I’m still alive, but barely

Sorry for the lack of posts this past week or so, I’ve been out of town. I’ve slept in cars (both moving and stationary), in tents, on the floor, on a couch, on a plane and just plane passed out in a field. Twas fun.

I traveled to Colorado last weekend to hit up some camping, disc golf and concerts. I caught Dispatch two out of the three nights they played at Red Rocks. I highly recommend catching a show at Red Rocks, it was absolutely gorgeous. Dispatch was really good too; much better than when I saw them in Boston. I didn’t care for their new EP at first, but the songs work really well live.

We camped at Bear Creek Lake park in Lakewood, Colorado, which is about 3 miles outside of Red Rocks. I really dug it. The scenery was great, the location was perfect and it was pretty reasonably priced ($20 a night).

Because I’m slightly insane, I decided to follow up the weekend of camping and hiking with Bonnaroo 2011 (more camping and more concerts!).  I love going to Bonnaroo, it’s as close to an annual get-together as some of my friends and I have. Some quick Bonnaroo thoughts:

– Bands I really dug: Primus, Pretty Lights, STS9, Mumford & Sons, Explosions in the Sky, Black Keys, Grace Potter & the Nocturnals, Scissor Sisters, Beats Antique, Black Angels, Cold War Kids and NOFX. I’m sure I’m forgetting others.

– There is something cool about seeing a band play for a large crowd, when they aren’t used to playing large crowds. Seeing Mumford & Sons flabbergasted at the sea of humanity watching them was pretty cool. The same can be said for Cold War Kids and Explosions in the Sky.  These bands played their asses off and you could tell they appreciated the large crowds.

– Unlike the Strokes, who showed up late and left early. And took a shot a Beirut in the process. Classy move, boys.

– NOFX was a refreshing punk rock break during a weekend filled with jam band, indie rock and hip-hop. “Hey, 3 minute songs with funny banter! Oh ya, I like stuff like this as well!” Not all music concerts need to be same. Nor should they be.

– Maybe I’m getting old, but the crowd seemed a lot younger this time around. I’m used to seeing a nice mix of young people, old hippies, weirdos and families walking around, but this time I felt I didn’t see many of the older folks.

– There seemed to be a lot of problems with the set up. Which Stage had sound problems all weekend; the mix was off for Mumford & Sons and I heard it was the same for the Strokes and you couldn’t hear Buffalo Springfield at all. For the Buffalo Springfield set, my buddy and I were in the back, waiting for them to go on and we then learned that that wasn’t the house music playing, but the band. We left.

– That’s right, I left a show of rock legends to go wait for Eminem to start. That is not right.

– Eminem didn’t really fit. He’s so angry and it just didn’t mesh well with the whole ‘feel good’ vibe of the weekend. He kept trying to get to crowd to participate with “fuck you, Mom” chants and “turn to the woman next to you and say ‘Fuck you bitch!'” and various other things. Not really my thing. Plus, he kept playing this gunshot sound effect, which can really fuck with all the tripping hippies. Not cool, man.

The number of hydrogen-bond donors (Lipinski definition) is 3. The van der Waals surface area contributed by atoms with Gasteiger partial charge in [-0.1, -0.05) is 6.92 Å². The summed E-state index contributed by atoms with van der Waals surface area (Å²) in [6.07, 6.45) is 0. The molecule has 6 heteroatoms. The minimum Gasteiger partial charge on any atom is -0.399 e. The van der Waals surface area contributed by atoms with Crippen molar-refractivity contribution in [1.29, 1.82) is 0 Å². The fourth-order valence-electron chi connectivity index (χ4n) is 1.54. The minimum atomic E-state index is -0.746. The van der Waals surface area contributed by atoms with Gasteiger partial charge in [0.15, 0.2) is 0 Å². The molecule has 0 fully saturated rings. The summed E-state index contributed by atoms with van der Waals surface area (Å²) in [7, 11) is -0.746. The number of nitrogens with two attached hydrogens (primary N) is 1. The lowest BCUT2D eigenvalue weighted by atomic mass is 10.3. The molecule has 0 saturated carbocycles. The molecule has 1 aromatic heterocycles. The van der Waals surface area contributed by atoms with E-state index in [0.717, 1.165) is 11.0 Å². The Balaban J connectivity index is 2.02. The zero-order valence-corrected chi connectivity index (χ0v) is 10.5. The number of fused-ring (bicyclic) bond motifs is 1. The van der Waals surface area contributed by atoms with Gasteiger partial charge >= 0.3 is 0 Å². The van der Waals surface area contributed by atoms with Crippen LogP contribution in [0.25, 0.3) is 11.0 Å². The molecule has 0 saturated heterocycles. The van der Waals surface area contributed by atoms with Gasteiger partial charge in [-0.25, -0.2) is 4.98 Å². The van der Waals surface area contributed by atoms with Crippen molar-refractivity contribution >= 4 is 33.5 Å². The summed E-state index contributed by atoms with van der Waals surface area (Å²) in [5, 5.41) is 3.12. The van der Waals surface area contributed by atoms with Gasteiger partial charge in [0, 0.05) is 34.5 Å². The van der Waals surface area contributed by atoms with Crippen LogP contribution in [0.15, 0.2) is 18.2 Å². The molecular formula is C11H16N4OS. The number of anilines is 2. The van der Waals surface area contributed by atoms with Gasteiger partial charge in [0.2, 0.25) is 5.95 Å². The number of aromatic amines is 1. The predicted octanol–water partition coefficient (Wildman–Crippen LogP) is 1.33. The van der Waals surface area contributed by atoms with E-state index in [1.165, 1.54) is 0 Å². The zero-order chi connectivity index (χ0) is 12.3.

– Eminem was a headliner, but not really. Eminem headlined with Widespread Panic, Black Keys, Arcade Fire, My Morning Jacket, Buffalo Springfield and (I guess) Primus. In years past, each night usually had one headlining act (Bruce Springsteen, The Police, Phish, Tom Petty, Neil Young, Bob Dylan, Dave Matthews, etc) on the main (What) stage. I enjoyed this because the headliners got 3 hour sets (so it was like a real concert, as opposed to the hour/90 minute sets everyone else gets) and since there was nothing else going on, almost everyone saw the headliner. It was nice to have everyone there still have a collective experience considering how crazy the rest of the day is. Only Widespread Panic got the 3 hour block (Sunday night), the other headliners alternated sets on different stages.

– Also, Widespread Panic show is a glow-in-the-dark ho-down. Just fantastic, I highly recommend. So much dancing. Panic can play, too (<— understatement of the year).

– I believe this is the first time I didn’t catch any comedy at Bonnaroo. In the past I’ve seen Patton Oswalt, Lewis Black, Dave Attell, David Cross, Mike Birbiglia, Janeane Garafolo, Zach Galifinakas and Chris Rock. But this time, no one really struck me. The guys from The League, LIVE?!?! Pass. (And I’ve heard good things about The League, but not to the point where I’m missing music).

– Lot’s of dust this year. With no rain and 100,000 people using dirt roads, there’s gonna be dust, that’s just the nature of the beast. But in years past, they’ve had trucks come out to mist/water the ground, just to keep the dust somewhat manageable. I didn’t see that this time around. The dust was so bad that you couldn’t see the bands play unless you were inside the tent (which can’t always be done).

– There were a ton of lines; lines for the restrooms, lines for water and even a line to enter to enter ‘Centeroo’ that wrapped around the streets in the camping area (I did not wait in that line, you should never ever wait in that line). Most of these lines were from changes made to the bathrooms (bunched together in tents) and water, but you still had to figure out how to navigate them.

– But you know there has to be some people who waited in that long Centeroo line, who didn’t get to hear Buffalo Springfield, who waited for two hours for Bootsy Collins to show up and dealt with all the dust.  I doubt that person thinks Bonnaroo was worth the $280 ticket price. Which is really unfortunate.

Last Thursday I watched Game 5 of the Finals in Bonnaroo’s (air-conditioned) Cinema Tent. It was a fantastic atmosphere to watch a playoff game. You had Mavs fans and Heat fans trash talking, you had competing team chants and a tent filled to the brim with crazy Bonnaroo folk. Just glorious.

I decided not to watch Sunday’s Game 6 because A) I kinda figured Miami would win (w/50 free throws) to force a Game 7 and B) because there was music to be watched.

Needless to say, I’m thrilled Dallas won. How can you not like the Mavericks? This was a TEAM, with guys playing roles, with a coach that drew up plays and made changes (and even used zone!).

Much like seeing up-and-coming bands play the large crowds, seeing Dirk win (with all he had to go through), you can tell how much this means to him. He appreciates all the hard work and sacrifices that had to be made to win a title. I dunno, it’s just cool to see.